Remember that each breed of dog is different. Innovet Pet Products are safe and can be used with any medication that you are using for your dog. These products can easily fit into the daily routine of the pet.
What to do if your pet dog ate Aleve?
If your dog accidentally swallows a pill of Aleve, you should take it to the veterinarian. If the tablet was taken by the dog only a few hours back, the veterinarian may recommend a pill of hydrogen peroxide so that the dog vomits the dosage. The size of the dog will determine the dosage.
It is always advisable to take your dog to the veterinarian for a checkup even after it vomits the pill. A small amount of pill may have been absorbed in the bloodstream. The veterinarian will give a dose of activated charcoal to the dog. This will help in absorbing any remaining traces of Aleve in the bloodstream.
Activated charcoal will work its magic only when it physically comes in contact with Aleve present in the intestines and stomach. The charcoal will bind the toxins. This will prevent the body from absorbing any more of the pill. Activated charcoal is effective only when it is given within a couple of hours. Treatment becomes difficult after a few hours.
Can I give my dog any other painkillers?
NSAID painkillers block the effects of enzymes in the body. Enzymes are the cause of inflammation and pain. Aleve is not recommended for dogs to help relieve pain. Veterinarians may recommend other types of NSAID painkillers to help relieve pain. These medications should be given to dogs only when they have been specifically recommended by vets.
The NSAID painkillers that are prescribed by veterinarians and approved for use by the U.S. Food and Drug Administration (FDA) include:
What is the difference?
It is best to use NSAID painkillers specifically formulated for dogs. They work quite differently from Aleve. There are some enzymes that are blocked by Aleve and this can result in adverse side effects.
NSAIDs such as Metacam, Previcox, and Deramaxx are considered better at blocking specific enzymes (COX-2) that cause pain and inflammation. This makes the medications safer than Aleve.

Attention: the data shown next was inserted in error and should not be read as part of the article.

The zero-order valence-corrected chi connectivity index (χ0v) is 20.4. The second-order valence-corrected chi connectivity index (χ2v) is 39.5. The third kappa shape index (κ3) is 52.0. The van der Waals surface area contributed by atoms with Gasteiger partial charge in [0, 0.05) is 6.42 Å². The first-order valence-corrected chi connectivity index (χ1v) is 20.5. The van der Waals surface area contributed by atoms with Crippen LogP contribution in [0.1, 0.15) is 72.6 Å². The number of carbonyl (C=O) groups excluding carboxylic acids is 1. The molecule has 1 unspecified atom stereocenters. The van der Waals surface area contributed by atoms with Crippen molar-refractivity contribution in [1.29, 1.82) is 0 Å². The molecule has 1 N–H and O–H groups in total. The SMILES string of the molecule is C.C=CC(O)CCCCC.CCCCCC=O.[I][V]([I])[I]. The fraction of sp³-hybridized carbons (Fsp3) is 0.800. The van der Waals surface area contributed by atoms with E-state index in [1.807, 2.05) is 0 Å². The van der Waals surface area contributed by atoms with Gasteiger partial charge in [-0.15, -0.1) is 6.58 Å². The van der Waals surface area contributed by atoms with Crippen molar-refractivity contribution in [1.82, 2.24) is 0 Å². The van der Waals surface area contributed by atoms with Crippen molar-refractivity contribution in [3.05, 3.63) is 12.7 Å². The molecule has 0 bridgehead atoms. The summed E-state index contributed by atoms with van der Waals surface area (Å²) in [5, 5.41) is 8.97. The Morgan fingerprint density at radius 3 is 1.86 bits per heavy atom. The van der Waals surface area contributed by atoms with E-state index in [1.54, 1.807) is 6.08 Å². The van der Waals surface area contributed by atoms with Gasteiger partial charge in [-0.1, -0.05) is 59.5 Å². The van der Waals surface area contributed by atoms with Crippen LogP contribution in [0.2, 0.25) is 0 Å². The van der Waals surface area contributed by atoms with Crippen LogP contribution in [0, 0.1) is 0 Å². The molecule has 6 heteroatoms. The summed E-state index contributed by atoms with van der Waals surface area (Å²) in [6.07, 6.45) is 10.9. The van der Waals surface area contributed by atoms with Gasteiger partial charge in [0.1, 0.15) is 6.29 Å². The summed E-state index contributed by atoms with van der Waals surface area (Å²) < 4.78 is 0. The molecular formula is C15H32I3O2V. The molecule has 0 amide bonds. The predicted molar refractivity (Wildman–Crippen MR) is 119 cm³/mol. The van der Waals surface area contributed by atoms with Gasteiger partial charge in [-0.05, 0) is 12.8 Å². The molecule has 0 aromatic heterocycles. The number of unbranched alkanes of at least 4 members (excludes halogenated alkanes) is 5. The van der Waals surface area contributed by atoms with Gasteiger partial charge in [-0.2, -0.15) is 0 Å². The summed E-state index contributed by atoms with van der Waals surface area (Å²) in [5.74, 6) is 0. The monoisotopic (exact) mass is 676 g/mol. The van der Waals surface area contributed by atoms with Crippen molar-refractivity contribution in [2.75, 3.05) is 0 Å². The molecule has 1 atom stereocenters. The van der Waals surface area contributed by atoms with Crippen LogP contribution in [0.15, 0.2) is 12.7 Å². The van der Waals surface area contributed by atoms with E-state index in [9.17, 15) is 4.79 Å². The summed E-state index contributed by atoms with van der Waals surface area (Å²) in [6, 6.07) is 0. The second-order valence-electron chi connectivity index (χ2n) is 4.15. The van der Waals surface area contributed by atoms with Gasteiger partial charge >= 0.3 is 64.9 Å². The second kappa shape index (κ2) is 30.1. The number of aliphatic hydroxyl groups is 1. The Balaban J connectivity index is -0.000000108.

What is the problem with Aleve?
Aleve reduces inflammation and pain in the body. This is done by blocking an enzyme known as cyclooxygenase (COX). Cox produces prostaglandins. These are hormones that help with kidney function and protect the gastrointestinal system.
Aleve and other similar prostaglandin-blocking medications are known to cause ulceration of the gastrointestinal tract, bleeding, and kidney failure.
What are the risks of giving Aleve to a dog?
Aleve is extremely toxic to dogs. Aleve has been found to cause stomach ulcers even in humans. The intestinal system and stomach of dogs is more sensitive to the side effects of Aleve. Aleve is known to cause kidney problems, gastrointestinal bleeding, and stomach ulcers. It can be fatal in most cases.
Can my dog get stomach problems from Aleve?
Yes, Aleve can lead to stomach problems. A mucous lining protects intestines and stomach from getting damaged by acids present in the stomach.
The protective lining gets damaged with the consumption of Aleve. Digestive juices and acids attack the stomach, and this can result in raw spots (ulcers) or an open sore.
If the stomach ulcers are severe, they can result in bleeding. In some cases, they can even breach the stomach. This life-threatening condition is known as gastrointestinal perforation and will require emergency surgery. Bacteria from the stomach will enter the bloodstream and cause blood poisoning (sepsis) or the whole body can go into a shock if the treatment is delayed.
Can my dog suffer from kidney failure from taking Aleve?
Prostaglandins are hormones that control blood flow and filtration in the kidneys. Aleve blocks the production of these hormones. Dogs poisoned with Aleve are most likely to develop kidney failure or dysfunction.
Even in dogs, kidneys are quite resilient. This means kidney dysfunction is reversible in your pet dog. If kidney failure occurs, the veterinarian will monitor the urine and blood levels of the dog. This is done for a few days. IV treatment is recommended for kidney recovery. You do need to remember that high doses of Aleve will cause irreversible and permanent kidney damage, and ultimately, kidney failure.
What are the symptoms of Aleve poisoning in dogs?
The symptoms of Aleve poisoning include anemia (inadequate oxygen or red blood cells in the blood), black or dark-colored feces, bloody diarrhea, depression, internal bleeding, irregular heartbeat, lethargy, stomach ulcers, vomiting, and weakness.
The dog may suffer from other severe symptoms if there are other health complications such as liver damage, kidney inflammation or stomach perforation.
The Aleve toxicity symptoms tend to increase over a 72-hour period. The dog will need to stay under observation for a few days at the veterinary hospital. Dogs that have suffered severe overdose will need to stay at the hospital for at least 3 – 5 days or until they become healthy.
What treatment will my dog need if he was poisoned by Aleve?
Get in touch with the veterinarian immediately if you think that your dog has accidentally consumed Aleve. Quick treatment will ensure better chances of survival. A blood transfusion is recommended if the dog has lost blood due to internal bleeding.
A blood transfusion will help eliminate Aleve from the bloodstream of the dog’s body. Other supportive treatments that are often recommended by veterinarians include intravenous (IV) fluid drip with antacids, B-vitamins, potassium, and electrolytes.
What natural remedies can I give my dog for arthritis?